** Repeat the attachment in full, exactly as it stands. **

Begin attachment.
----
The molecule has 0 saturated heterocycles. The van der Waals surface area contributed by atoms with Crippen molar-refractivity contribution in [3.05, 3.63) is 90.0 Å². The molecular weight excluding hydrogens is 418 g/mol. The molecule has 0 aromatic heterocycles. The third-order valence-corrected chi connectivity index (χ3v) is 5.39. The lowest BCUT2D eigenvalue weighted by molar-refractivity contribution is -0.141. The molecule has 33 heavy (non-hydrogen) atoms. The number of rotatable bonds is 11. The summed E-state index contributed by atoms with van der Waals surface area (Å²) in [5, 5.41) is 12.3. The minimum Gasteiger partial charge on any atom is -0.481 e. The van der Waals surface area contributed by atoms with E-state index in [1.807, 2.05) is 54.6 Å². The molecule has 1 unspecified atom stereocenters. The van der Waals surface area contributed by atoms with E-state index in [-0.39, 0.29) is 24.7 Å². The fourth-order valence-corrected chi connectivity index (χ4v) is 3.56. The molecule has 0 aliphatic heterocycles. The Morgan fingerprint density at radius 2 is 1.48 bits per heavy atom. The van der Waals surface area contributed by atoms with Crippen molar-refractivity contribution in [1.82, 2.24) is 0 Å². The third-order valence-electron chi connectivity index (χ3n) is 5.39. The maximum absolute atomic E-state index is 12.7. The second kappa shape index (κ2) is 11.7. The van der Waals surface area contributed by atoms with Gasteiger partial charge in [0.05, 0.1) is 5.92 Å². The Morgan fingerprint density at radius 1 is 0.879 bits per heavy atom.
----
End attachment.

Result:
The molecule has 0 saturated heterocycles. The van der Waals surface area contributed by atoms with Crippen molar-refractivity contribution in [3.05, 3.63) is 90.0 Å². The molecular weight excluding hydrogens is 418 g/mol. The molecule has 0 aromatic heterocycles. The third-order valence-corrected chi connectivity index (χ3v) is 5.39. The lowest BCUT2D eigenvalue weighted by molar-refractivity contribution is -0.141. The molecule has 33 heavy (non-hydrogen) atoms. The number of rotatable bonds is 11. The summed E-state index contributed by atoms with van der Waals surface area (Å²) in [5, 5.41) is 12.3. The minimum Gasteiger partial charge on any atom is -0.481 e. The van der Waals surface area contributed by atoms with E-state index in [1.807, 2.05) is 54.6 Å². The molecule has 1 unspecified atom stereocenters. The van der Waals surface area contributed by atoms with E-state index in [-0.39, 0.29) is 24.7 Å². The fourth-order valence-corrected chi connectivity index (χ4v) is 3.56. The molecule has 0 aliphatic heterocycles. The Morgan fingerprint density at radius 2 is 1.48 bits per heavy atom. The van der Waals surface area contributed by atoms with Crippen molar-refractivity contribution in [1.82, 2.24) is 0 Å². The third-order valence-electron chi connectivity index (χ3n) is 5.39. The maximum absolute atomic E-state index is 12.7. The second kappa shape index (κ2) is 11.7. The van der Waals surface area contributed by atoms with Gasteiger partial charge in [0.05, 0.1) is 5.92 Å². The Morgan fingerprint density at radius 1 is 0.879 bits per heavy atom.